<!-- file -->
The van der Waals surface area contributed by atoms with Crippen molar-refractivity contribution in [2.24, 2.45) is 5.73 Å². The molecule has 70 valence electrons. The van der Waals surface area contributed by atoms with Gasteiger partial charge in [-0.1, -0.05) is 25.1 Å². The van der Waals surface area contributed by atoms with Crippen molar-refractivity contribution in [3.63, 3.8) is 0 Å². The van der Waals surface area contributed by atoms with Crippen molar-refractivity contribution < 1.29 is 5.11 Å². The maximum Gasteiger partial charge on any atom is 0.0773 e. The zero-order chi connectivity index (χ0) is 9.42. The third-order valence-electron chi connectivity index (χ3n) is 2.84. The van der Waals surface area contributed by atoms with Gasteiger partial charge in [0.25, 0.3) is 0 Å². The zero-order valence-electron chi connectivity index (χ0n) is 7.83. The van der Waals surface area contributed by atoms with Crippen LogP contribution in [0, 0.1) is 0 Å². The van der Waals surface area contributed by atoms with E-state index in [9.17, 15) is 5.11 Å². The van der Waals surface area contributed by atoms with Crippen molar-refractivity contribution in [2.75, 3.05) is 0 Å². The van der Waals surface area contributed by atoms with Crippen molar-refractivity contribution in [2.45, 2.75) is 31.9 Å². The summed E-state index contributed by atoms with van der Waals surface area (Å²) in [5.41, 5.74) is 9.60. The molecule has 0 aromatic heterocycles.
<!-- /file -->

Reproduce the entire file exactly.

The van der Waals surface area contributed by atoms with Crippen molar-refractivity contribution in [2.24, 2.45) is 5.73 Å². The molecule has 70 valence electrons. The van der Waals surface area contributed by atoms with Gasteiger partial charge in [-0.1, -0.05) is 25.1 Å². The van der Waals surface area contributed by atoms with Crippen molar-refractivity contribution in [3.63, 3.8) is 0 Å². The van der Waals surface area contributed by atoms with Crippen molar-refractivity contribution < 1.29 is 5.11 Å². The maximum Gasteiger partial charge on any atom is 0.0773 e. The zero-order chi connectivity index (χ0) is 9.42. The third-order valence-electron chi connectivity index (χ3n) is 2.84. The van der Waals surface area contributed by atoms with Gasteiger partial charge in [0.25, 0.3) is 0 Å². The zero-order valence-electron chi connectivity index (χ0n) is 7.83. The van der Waals surface area contributed by atoms with Crippen LogP contribution in [0, 0.1) is 0 Å². The van der Waals surface area contributed by atoms with E-state index in [9.17, 15) is 5.11 Å². The van der Waals surface area contributed by atoms with Crippen molar-refractivity contribution in [2.75, 3.05) is 0 Å². The van der Waals surface area contributed by atoms with Crippen molar-refractivity contribution in [2.45, 2.75) is 31.9 Å². The summed E-state index contributed by atoms with van der Waals surface area (Å²) in [5.41, 5.74) is 9.60. The molecule has 0 aromatic heterocycles.